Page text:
Insulated Metal Panels: An All-In-One Air and Water Barrier

Ideal for both retrofits and new construction as an all-in-one air and water barrier with continuous insulation, roof and wall insulated metal panels deliver a plethora of performance, erection, durability, and aesthetic benefits
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Sponsored by Metal Construction Association, Insulated Metal Panel Funders Group
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Selecting IMPs

When selecting and specifying IMPs, architects take a number of factors into account, such as span capacity, panel layouts, water tightness, material quantities, attachment points, exterior metal surface appearance, and, of course, cost.

Photo of Port Pavilion on Broadway Pier in San Diego.

Photo courtesy of Kingspan Panels

Port Pavilion on Broadway Pier in San Diego is an example of an award-winning municipal project that incorporates insulated metal panels, metal roofing, and metal wall panels.

“Typically, we will write a performance specification around a ‘basis of design’ for a product and manufacturer that meet our requirements. Then the manufacturer/subcontractor marketplace actually determines which product is most affordable at the time of bidding,” explains Kevin Krumdieck, AIA, LEED AP BD+C, principal, architect, Carrier Johnson + CULTURE, San Diego.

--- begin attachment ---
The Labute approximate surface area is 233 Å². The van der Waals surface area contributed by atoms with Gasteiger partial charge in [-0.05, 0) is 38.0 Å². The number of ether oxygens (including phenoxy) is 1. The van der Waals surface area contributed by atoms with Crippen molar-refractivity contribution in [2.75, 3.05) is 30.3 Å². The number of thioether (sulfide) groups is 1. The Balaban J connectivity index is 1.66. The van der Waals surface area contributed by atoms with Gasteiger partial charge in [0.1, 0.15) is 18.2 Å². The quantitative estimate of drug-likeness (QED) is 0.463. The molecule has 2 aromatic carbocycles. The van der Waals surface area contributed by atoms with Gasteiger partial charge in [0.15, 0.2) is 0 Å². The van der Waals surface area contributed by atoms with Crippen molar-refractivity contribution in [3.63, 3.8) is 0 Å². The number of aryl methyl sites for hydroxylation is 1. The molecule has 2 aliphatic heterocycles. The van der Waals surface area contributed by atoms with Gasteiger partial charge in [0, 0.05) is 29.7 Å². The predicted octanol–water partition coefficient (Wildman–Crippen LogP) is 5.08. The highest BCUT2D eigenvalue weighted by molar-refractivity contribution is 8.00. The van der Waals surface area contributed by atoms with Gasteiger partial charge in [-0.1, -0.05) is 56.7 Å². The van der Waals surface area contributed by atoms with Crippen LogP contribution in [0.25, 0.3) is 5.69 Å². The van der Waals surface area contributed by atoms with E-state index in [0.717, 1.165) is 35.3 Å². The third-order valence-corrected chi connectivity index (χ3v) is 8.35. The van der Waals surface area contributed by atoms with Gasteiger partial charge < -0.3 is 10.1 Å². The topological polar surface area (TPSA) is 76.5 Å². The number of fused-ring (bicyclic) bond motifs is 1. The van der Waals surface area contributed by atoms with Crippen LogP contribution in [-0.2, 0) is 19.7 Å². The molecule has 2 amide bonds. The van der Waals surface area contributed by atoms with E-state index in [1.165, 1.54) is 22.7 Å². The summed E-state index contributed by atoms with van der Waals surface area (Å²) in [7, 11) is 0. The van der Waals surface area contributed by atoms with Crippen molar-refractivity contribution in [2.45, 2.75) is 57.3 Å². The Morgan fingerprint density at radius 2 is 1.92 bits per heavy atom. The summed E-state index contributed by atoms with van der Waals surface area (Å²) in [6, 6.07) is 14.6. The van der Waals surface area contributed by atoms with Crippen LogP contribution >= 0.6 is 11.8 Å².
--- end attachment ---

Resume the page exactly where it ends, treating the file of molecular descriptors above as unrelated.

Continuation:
Essentially, it’s always a matter of cost, performance, and aesthetics on every project, but in different ratios, Keil explains. “For the projects that are especially cost conscious, we’ve become adept at pushing the budget-friendly cladding systems as far as we can to create something new and unexpected,” he says. “We seek out manufacturers who are willing to work with us to explore ideas.”

Similarly, EwingCole looks for manufacturers that provide the most versatile product in terms of design and customization, in addition to meeting high levels of insulation and airtightness.